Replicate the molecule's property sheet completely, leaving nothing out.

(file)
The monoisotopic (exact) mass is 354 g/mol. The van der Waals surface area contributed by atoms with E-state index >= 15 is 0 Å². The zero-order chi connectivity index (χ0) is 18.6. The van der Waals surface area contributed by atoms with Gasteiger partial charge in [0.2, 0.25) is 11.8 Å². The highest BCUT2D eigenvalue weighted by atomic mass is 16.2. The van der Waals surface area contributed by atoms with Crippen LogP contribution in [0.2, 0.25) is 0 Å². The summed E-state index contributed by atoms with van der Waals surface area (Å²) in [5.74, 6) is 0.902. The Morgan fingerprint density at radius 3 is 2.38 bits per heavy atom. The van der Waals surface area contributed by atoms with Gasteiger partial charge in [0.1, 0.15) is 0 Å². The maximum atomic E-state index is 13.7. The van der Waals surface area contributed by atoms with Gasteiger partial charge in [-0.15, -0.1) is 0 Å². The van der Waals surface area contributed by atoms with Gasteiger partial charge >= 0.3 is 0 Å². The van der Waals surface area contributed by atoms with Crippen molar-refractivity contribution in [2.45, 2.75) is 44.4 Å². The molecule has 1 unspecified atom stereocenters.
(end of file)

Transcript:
The monoisotopic (exact) mass is 354 g/mol. The van der Waals surface area contributed by atoms with E-state index >= 15 is 0 Å². The zero-order chi connectivity index (χ0) is 18.6. The van der Waals surface area contributed by atoms with Gasteiger partial charge in [0.2, 0.25) is 11.8 Å². The highest BCUT2D eigenvalue weighted by atomic mass is 16.2. The van der Waals surface area contributed by atoms with Crippen LogP contribution in [0.2, 0.25) is 0 Å². The summed E-state index contributed by atoms with van der Waals surface area (Å²) in [5.74, 6) is 0.902. The Morgan fingerprint density at radius 3 is 2.38 bits per heavy atom. The van der Waals surface area contributed by atoms with Gasteiger partial charge in [0.1, 0.15) is 0 Å². The maximum atomic E-state index is 13.7. The van der Waals surface area contributed by atoms with Gasteiger partial charge in [-0.15, -0.1) is 0 Å². The van der Waals surface area contributed by atoms with Gasteiger partial charge >= 0.3 is 0 Å². The van der Waals surface area contributed by atoms with Crippen molar-refractivity contribution in [2.45, 2.75) is 44.4 Å². The molecule has 1 unspecified atom stereocenters.